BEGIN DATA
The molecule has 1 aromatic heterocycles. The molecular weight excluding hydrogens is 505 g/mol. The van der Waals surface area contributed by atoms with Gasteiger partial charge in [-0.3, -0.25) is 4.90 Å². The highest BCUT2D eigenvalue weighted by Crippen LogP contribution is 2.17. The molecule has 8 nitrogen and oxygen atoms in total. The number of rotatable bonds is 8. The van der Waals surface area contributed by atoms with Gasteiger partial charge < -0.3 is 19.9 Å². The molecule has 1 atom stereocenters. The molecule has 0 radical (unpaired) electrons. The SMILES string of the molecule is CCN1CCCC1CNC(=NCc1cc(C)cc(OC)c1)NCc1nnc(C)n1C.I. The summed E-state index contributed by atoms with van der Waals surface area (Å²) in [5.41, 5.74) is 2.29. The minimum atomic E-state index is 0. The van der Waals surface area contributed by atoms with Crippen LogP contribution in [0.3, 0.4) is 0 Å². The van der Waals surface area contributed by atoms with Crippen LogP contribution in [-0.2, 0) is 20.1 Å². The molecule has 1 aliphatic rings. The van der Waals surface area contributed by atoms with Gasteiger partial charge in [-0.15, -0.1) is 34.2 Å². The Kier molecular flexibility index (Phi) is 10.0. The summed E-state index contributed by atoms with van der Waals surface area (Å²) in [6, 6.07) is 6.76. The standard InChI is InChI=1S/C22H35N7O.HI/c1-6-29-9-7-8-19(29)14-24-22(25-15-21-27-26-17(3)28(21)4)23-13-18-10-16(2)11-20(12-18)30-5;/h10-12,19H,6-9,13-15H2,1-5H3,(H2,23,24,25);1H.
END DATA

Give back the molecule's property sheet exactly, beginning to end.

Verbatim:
The molecule has 1 aromatic heterocycles. The molecular weight excluding hydrogens is 505 g/mol. The van der Waals surface area contributed by atoms with Gasteiger partial charge in [-0.3, -0.25) is 4.90 Å². The highest BCUT2D eigenvalue weighted by Crippen LogP contribution is 2.17. The molecule has 8 nitrogen and oxygen atoms in total. The number of rotatable bonds is 8. The van der Waals surface area contributed by atoms with Gasteiger partial charge < -0.3 is 19.9 Å². The molecule has 1 atom stereocenters. The molecule has 0 radical (unpaired) electrons. The SMILES string of the molecule is CCN1CCCC1CNC(=NCc1cc(C)cc(OC)c1)NCc1nnc(C)n1C.I. The summed E-state index contributed by atoms with van der Waals surface area (Å²) in [5.41, 5.74) is 2.29. The minimum atomic E-state index is 0. The van der Waals surface area contributed by atoms with Crippen LogP contribution in [0.3, 0.4) is 0 Å². The van der Waals surface area contributed by atoms with Crippen LogP contribution in [-0.2, 0) is 20.1 Å². The molecule has 1 aliphatic rings. The van der Waals surface area contributed by atoms with Gasteiger partial charge in [-0.15, -0.1) is 34.2 Å². The Kier molecular flexibility index (Phi) is 10.0. The summed E-state index contributed by atoms with van der Waals surface area (Å²) in [6, 6.07) is 6.76. The standard InChI is InChI=1S/C22H35N7O.HI/c1-6-29-9-7-8-19(29)14-24-22(25-15-21-27-26-17(3)28(21)4)23-13-18-10-16(2)11-20(12-18)30-5;/h10-12,19H,6-9,13-15H2,1-5H3,(H2,23,24,25);1H.